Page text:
Howard Katzander of YANK filed this short dispatch regarding all that he witnessed following the liberation of the Buchenwald concentration camp in Weimer, Germany:
"The camp is a thing that has to be seen to be believed, and even then the charred skulls and pelvic bones in the furnaces seem too enormous a crime to be accepted fully. It can't mean that they actually put human beings --some of them alive --into these furnaces and destroyed them like this."
Attached is Martha Gellhorn's (1908 – 1998) very disturbing eyewitness account of the Nazi concentration camp in Dachau, Poland:
"Nothing about war was ever as insanely wicked as these starved and outraged naked, nameless dead. Behind one pile of dead lay the clothed healthy bodies of the German guards who had been found in this camp. They were killed at once by the prisoners when the American Army entered."
From time to time, it was the practice of the German military to separate American Jewish soldiers from their fellows and transfer them to concentration camps. The corpse of one of these men was found at the Nazi concentration camp in Ohrdruf, Germany.
"The doomed Jews of Auschwitz, Treblinka and Sobibor did not all die like sheep. Many perished like lions in little-known uprisings against the Nazis - and some even blew up the grisly ovens and gas chambers."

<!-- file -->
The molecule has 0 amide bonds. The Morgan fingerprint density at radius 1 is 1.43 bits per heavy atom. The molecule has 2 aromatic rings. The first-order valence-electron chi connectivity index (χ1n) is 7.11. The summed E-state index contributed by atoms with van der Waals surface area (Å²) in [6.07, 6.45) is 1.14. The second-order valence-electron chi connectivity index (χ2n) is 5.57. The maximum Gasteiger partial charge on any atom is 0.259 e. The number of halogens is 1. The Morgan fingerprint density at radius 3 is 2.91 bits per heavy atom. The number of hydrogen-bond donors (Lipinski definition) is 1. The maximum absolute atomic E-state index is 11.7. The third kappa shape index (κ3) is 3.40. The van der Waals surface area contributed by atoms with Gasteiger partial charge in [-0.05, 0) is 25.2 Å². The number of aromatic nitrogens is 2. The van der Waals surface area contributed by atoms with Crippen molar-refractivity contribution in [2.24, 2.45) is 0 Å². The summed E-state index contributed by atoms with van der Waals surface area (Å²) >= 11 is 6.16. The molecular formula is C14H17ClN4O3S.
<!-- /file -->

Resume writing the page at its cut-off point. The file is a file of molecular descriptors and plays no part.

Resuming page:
Here is an account by a war correspondent who was a part of the Allied advance through Germany. He filed this chilling report about the liberation of the Nazi death camp at Nordhausen:
"No one who saw the charnel house of Nordhausen ever will be able to forget the details of that horrible scene... The Yanks stood there stunned and silent,"
The editors of YANK reported that the week of VE Day the
"...first-run movie houses showed films of a kind seldom if ever seen by American audiences. The films, made for the most part by the U.S. Army signal corps, showed piles of human bones, mass graves and beaten, starving men who looked more like corpses than human beings...Homefronters sat in shocked silence, broken now and then in by low gasps."